Pro­file: col­lage artist Laura Red­burn

Col­lage artist and il­lus­tra­tor, Laura Red burn, aka Card­board Cities, shares the cre­ative process of play­ing with pre-printed pa­per.

Project Calm - - Contents -

How did you get into col­lage?

It was some­thing I orig­i­nally had a go at at col­lege. We were study­ing Ger­man Dada artist Kurt Sch­wit­ters and I was re­ally in­spired by him. He de­vel­oped a col­lage style he called Merz Pic­tures. Merz is a non­sense word he in­vented and the work was all based on scav­enged scrap ma­te­ri­als.

I stud­ied graphic de­sign at col­lege, and one of our projects was de­vel­op­ing brand pack­ag­ing for a made-up ce­real com­pany. I was in my el­e­ment pho­to­copy­ing wheat field images and lay­er­ing them to­gether to create a back­ground for lo­gos and ty­pog­ra­phy. I just fell in love with the process of gath­er­ing and com­bin­ing images.

What is it about the medium that most ap­peals to you?

For me it’s all about cre­at­ing some­thing brand new out of some­thing else. Reap­pro­pri­at­ing other ma­te­ri­als, find­ing things and giv­ing them a dif­fer­ent mean­ing. I love the re­cy­cling and reusing el­e­ment. A lot of mag­a­zines and news­pa­pers get thrown away and I’d much rather make some­thing from them be­fore they go out in the bin or the re­cy­cling. I love dis­cov­er­ing things that might oth­er­wise be ig­nored. Some­times it’s even just a sec­tion of an im­age that oth­ers prob­a­bly wouldn’t no­tice the beauty in.

Is your tech­nique very struc­tured or is the na­ture of col­lage a bit looser in style?

Pretty much from the be­gin­ning I’ve al­ways worked very or­gan­i­cally. Other artists may be dif­fer­ent but I try not to ever force an idea. I let it come out as it wants to. It’s hard to de­scribe the process but I guess that’s the na­ture with art – it’s of­ten hard to put cre­ative whims into words!

Do you ever use found ob­jects in your work?

I do some­times – I like the idea of us­ing more un­usual ob­jects – some­thing I re­ally like the idea of is us­ing dried flow­ers. It’s some­thing I want to ex­per­i­ment with more. But gen­er­ally, I have loads of fold­ers and boxes of cut­tings from mag­a­zines, greet­ings cards and other pa­pery stuff. On my com­puter I’ve got fold­ers within fold­ers with the bulk of what’s use­ful to me – so for in­stance, I’ve got a ‘na­ture’ folder with sub­fold­ers of ‘skies’, ‘land­scapes’, ‘an­i­mals’… Lots of ty­pog­ra­phy

images – that’s mainly just for in­spi­ra­tion though. Some­thing to re­fer to in or­der to make some­thing else.

Do you have any cre­ative rit­u­als?

I wouldn’t de­scribe the rit­u­als them­selves as cre­ative but they get me in a cre­ative place. When I’m get­ting ready to work, I clear the floor so I can spread ev­ery­thing out. This is im­por­tant if I don’t have a set idea of what I want to do. I look through the images from my fold­ers and make piles of in­spir­ing ones on the floor. I al­ways have the TV or ra­dio on in the back­ground but it has to be some­thing I’m not that in­ter­ested in so I don’t get dis­tracted! Hav­ing back­ground noise and the feel of some­one else be­ing there gets me in a med­i­ta­tive state.

What’s been your favourite project to work on so far?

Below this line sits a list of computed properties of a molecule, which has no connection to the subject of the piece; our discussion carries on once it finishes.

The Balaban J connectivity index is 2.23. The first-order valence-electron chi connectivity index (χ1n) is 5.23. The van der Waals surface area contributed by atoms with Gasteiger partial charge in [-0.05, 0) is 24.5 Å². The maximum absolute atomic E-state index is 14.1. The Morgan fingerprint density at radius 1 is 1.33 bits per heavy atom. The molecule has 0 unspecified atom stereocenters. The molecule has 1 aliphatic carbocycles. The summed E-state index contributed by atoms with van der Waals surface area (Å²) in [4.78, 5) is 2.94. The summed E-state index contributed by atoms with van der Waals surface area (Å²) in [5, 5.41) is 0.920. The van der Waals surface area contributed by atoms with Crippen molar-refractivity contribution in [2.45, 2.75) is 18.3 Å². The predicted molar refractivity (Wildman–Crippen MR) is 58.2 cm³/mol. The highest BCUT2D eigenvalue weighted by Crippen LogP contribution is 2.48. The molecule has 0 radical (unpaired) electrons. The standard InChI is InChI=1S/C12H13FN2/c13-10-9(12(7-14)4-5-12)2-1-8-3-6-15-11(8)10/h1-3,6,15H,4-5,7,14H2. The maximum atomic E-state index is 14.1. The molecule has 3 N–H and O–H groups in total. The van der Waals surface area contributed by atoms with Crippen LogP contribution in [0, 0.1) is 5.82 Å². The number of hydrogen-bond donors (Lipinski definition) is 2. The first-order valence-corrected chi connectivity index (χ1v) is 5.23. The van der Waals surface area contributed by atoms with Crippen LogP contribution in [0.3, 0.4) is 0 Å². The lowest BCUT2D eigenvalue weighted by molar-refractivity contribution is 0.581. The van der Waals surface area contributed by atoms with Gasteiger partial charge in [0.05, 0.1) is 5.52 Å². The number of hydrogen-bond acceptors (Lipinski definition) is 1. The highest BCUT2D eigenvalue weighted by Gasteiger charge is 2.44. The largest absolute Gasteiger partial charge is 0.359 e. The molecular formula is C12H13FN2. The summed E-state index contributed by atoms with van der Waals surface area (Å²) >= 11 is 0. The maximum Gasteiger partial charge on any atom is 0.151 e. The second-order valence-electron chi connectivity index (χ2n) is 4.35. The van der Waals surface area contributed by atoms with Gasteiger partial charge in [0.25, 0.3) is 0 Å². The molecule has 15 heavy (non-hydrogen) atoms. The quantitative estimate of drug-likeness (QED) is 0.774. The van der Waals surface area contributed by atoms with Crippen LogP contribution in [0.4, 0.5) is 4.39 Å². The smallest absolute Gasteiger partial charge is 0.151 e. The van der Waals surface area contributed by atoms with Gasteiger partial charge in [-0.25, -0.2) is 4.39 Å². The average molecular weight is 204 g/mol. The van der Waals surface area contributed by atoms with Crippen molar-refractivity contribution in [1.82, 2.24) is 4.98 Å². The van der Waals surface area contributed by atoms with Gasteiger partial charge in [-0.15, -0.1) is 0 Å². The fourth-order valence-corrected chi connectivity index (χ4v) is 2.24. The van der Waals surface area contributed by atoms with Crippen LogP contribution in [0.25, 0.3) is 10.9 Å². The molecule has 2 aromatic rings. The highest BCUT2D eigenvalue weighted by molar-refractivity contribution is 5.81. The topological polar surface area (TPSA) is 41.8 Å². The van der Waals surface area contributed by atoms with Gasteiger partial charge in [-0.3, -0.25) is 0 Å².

Def­i­nitely work­ing with hair­dress­ing brand, Toni & Guy. They asked me to join them on the cam­paign shoot with the hair mod­els in London so I could help with the art direc­tion, see­ing as I was go­ing to be col­lag­ing with the images they shot. It helped me feel re­ally in­volved in the project and the chal­lenge of it was ex­cit­ing. Gen­er­ally when I’m com­mis­sioned, com­pa­nies will al­ready have im­agery for me to use, or they’re happy for me to use my own, but I felt like I was an in­te­gral part of the project from the start and that was a nice change!

What do you do to stay in­spired?

My main method of re­lax­ation is go­ing for a long walk, and I al­ways take my cam­era. Even if there’s no real pur­pose to it, it helps me get away from my thoughts, what I’m work­ing on or not work­ing on! I’m in­spired by lots of things. When I go out I’m not try­ing to find any­thing in par­tic­u­lar, I’m just keep­ing an eye out for any­thing in­ter­est­ing.

Over the years I’ve trained my eye to pick out and record the things I like – a pleas­ing colour com­bi­na­tion for in­stance, or in­ter­est­ing shapes. Be­ing more mind­ful in this way re­ally helps with my work. Colour re­ally is one of the most in­spir­ing parts of my life, though. You can leap to other ideas just from look­ing at beau­ti­ful colours sit­ting to­gether.

What books or pod­casts are you en­joy­ing at the mo­ment?

I like Sara Tasker’s Me and Orla pod­cast and The Fringe Of It by Liv Purvis and Char­lotte Jack­lin. Gen­er­ally, I pre­fer look­ing at pho­tog­ra­phy and art books rather than read­ing. I’m much more of a vis­ual per­son. Hav­ing said that, there have been times in my life where all I’ve done is read! I go through phases and I think it’s im­por­tant to al­low your­self to dip into things or let them go for a while and not force any­thing.

Where do you have your best ideas?

Def­i­nitely when I’m out and about tak­ing a long walk and when I’m look­ing through the cam­era lens. I try my best to switch off – so­lu­tions of­ten just pop into your head when you park your prob­lems to one side. It’s very healthy to let your brain wan­der now and again.

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